out today, this story on why kolkata’s vivekananda flyover collapsed.
out today, our sequel to the previous story on why healthcare is underfunded in punjab.
Industry is fleeing Punjab – an investigation by Scroll.in found a growing number of companies have shut down or are planning to set up newer units outside the state. Among the reasons cited by businessmen for the exodus were the bribes they claim they are compelled to pay to politicians belonging to the ruling Akali Dal.
Over the past decade, Punjab has seen a handful of players come to dominate what earlier were fragmented industries composed of hundreds of small companies. This consolidation happened in a bewilderingly diverse set of industries, including stone crushing, sand mining, cable distribution, liquor distribution and bus transport. Most of these new, big players are alleged to have links to the Akali Dal.
Vijay Mallya’s flight to England has opened up a veritable can of worms. Every day there are little-known strands coming to light about his business and personal life, from the giant loan defaults to the marquee properties. What is not being discussed as much is his political life and the conflict of interest.
The chairman of the now-defunct Kingfisher Airlines has been a member of the Rajya Sabha since 2002 and is a member of the Consultative Committee for the Ministry of Civil Aviation and the Standing Committee on Commerce. The committee oversees India’s aviation ministry. Its responsibilities include vetting bills drafted by the ministry, and evaluating its demands for grants.
A seat on the panel gives Mallya “access to information, and an unfair advantage to influence policy”, said former Rural Development Minister Jairam Ramesh, calling this “a serious conflict of interest”.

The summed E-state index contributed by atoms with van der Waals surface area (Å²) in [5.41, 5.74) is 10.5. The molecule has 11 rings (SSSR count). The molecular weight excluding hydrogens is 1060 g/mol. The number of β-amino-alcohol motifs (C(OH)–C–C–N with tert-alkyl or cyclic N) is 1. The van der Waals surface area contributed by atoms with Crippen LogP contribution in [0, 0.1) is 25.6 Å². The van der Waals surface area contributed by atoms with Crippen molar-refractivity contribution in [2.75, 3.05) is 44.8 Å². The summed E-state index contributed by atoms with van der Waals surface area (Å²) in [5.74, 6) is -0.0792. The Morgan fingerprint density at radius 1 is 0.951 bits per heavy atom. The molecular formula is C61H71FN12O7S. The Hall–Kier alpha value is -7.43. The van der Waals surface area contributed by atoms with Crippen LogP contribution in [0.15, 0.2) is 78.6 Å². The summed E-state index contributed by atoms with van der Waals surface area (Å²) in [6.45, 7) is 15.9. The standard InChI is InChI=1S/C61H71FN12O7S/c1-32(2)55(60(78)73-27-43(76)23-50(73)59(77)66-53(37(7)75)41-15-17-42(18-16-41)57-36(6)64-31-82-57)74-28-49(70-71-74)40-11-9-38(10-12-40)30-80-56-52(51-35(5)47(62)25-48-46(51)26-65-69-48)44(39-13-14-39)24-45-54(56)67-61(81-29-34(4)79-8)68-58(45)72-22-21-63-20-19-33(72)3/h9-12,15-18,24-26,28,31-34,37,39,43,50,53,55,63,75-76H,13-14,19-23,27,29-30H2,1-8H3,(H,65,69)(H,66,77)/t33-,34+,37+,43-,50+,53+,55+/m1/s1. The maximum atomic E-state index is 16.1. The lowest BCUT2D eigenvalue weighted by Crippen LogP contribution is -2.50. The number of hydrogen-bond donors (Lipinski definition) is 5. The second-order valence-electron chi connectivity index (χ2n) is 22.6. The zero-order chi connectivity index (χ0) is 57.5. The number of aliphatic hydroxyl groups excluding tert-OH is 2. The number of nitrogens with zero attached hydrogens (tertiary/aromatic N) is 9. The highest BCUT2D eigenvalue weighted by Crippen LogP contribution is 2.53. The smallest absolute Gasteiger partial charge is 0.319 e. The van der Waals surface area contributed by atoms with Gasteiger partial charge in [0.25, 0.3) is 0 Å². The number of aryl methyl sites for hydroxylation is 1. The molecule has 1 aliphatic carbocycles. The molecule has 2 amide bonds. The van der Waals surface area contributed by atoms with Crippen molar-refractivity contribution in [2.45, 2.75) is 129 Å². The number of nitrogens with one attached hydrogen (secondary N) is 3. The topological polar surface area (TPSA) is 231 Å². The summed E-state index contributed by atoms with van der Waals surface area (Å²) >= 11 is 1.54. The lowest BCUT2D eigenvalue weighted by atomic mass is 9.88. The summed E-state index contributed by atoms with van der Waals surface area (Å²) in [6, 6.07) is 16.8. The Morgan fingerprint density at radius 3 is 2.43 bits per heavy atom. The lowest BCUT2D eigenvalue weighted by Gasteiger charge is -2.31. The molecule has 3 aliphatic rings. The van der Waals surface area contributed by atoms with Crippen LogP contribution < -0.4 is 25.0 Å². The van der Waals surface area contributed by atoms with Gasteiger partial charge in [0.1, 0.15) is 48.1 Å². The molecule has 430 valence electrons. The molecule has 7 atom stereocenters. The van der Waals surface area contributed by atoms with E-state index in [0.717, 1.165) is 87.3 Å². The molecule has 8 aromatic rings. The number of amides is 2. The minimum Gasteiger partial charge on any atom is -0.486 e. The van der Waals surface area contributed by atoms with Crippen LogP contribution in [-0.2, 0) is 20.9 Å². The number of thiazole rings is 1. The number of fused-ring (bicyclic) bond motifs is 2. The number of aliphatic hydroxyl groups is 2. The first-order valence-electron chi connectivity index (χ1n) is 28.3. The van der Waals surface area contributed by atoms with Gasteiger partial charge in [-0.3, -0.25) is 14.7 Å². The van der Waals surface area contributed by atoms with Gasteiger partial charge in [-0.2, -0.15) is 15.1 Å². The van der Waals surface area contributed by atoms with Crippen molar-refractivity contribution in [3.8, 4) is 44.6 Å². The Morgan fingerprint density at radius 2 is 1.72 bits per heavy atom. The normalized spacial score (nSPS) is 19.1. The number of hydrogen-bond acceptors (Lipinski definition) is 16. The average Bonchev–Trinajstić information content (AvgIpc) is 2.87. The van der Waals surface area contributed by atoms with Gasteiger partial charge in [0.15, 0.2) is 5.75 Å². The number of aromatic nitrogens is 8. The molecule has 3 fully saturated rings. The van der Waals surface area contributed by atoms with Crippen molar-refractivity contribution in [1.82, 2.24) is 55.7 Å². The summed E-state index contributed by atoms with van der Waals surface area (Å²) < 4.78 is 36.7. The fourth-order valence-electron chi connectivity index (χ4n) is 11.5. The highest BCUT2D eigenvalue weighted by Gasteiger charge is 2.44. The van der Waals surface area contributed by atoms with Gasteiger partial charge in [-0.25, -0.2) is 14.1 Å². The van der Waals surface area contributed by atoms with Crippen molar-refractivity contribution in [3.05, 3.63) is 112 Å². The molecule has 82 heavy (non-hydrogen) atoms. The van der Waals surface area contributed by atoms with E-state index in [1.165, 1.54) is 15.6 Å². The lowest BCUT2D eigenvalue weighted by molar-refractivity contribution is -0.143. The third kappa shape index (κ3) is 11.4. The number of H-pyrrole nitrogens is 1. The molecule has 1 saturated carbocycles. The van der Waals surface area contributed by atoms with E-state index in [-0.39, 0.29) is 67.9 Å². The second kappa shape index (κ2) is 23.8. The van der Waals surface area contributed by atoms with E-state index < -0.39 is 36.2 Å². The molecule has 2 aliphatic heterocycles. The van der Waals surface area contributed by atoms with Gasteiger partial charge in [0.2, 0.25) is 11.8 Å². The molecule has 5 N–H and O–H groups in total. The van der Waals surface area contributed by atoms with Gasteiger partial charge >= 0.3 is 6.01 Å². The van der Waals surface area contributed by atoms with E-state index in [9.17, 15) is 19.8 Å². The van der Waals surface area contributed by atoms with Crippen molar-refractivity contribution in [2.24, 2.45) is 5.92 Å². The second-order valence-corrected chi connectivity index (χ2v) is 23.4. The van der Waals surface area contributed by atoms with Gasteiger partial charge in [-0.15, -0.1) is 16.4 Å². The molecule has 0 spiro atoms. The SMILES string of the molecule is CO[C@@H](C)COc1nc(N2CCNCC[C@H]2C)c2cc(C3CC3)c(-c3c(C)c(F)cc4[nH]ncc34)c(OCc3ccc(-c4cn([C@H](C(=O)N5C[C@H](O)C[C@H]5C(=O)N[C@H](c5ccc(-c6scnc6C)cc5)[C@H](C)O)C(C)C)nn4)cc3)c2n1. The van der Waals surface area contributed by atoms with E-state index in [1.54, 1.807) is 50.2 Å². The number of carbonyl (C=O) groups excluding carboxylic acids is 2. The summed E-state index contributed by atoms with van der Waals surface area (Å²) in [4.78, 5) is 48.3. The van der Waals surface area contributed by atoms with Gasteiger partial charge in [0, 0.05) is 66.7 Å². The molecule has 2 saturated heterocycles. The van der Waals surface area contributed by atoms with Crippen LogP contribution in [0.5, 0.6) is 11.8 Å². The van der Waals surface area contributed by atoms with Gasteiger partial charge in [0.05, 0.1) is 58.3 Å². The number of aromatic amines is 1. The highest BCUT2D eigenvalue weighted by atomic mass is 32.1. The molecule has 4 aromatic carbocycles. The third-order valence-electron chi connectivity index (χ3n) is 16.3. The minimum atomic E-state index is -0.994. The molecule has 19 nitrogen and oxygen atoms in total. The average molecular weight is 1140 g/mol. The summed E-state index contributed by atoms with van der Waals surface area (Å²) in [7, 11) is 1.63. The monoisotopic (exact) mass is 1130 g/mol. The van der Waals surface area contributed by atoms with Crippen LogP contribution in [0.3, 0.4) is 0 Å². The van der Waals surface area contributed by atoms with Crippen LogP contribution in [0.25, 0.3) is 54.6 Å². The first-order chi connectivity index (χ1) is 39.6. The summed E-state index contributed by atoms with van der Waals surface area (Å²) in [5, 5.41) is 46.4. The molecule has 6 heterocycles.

The question is: how do these emerge. How do so many bizmen get into the Rajya Sabha? Once in, how do they land up in the Parliamentary Committee of their choosing?
In a delicious twist of fate, a cluster of private companies that rushed headlong into Arunachal in the late 2000s to build hydel power projects are now, in a turnaround, asking the public sector National Hydel Power Corporation to take over their projects.
The fascinating afterlife of Arunachal Pradesh’s hydel scam.
At a gathering in Paris last month, drawing attention to the coal block auctions that have taken place under his government, Prime Minister Narendra Modi boasted, “Twenty coal blocks out of 204 have been auctioned so far and we got more than Rs. 2 lakh crore from them.” The factual error in the statement – 31 blocks, not 20, have been auctioned in two rounds – might be the least of the problems with the government’s triumphal sentiment.
To start with, as a report in Business Standard explains, the Rs 200,000 crore is not a one-time payment flowing into government coffers, but revenues that are likely to accrue over the lifetime of the mines. These revenues include royalties that states would have earned regardless of whether the mines had been allotted or auctioned.
While auctions are an improvement over the discretionary allotments of the past, and the government has shown swiftness in moving ahead with them, what isn’t well understood is that the design of the auctions has a significant impact on their transparency and outcomes. Competitive auctions are meant to provide a market-based mechanism to discover the value of a resource. But poor design could impede price discovery.
As the government prepares for a third round of auctions, Scroll in a two-part series, takes a closer look at the first two rounds. Our analysis raises worrying questions about both the design of the auctions and their outcomes.
yesterday, shortly after 2 pm, the supreme court deallocated almost all captive coalblocks — sparing just the umpps and two JV-less blocks of sail and ntpc. with that, i guess, ends my reporting on the captive coal block allocations. see these two links. one, this bouncy little primer written yesterday on what coalgate was all about. also see this: a link aggregating all the stories by my friends (and ex-colleagues) avinash singh, john samuel raja, supriya sharma and me on the captive coalblock allocations.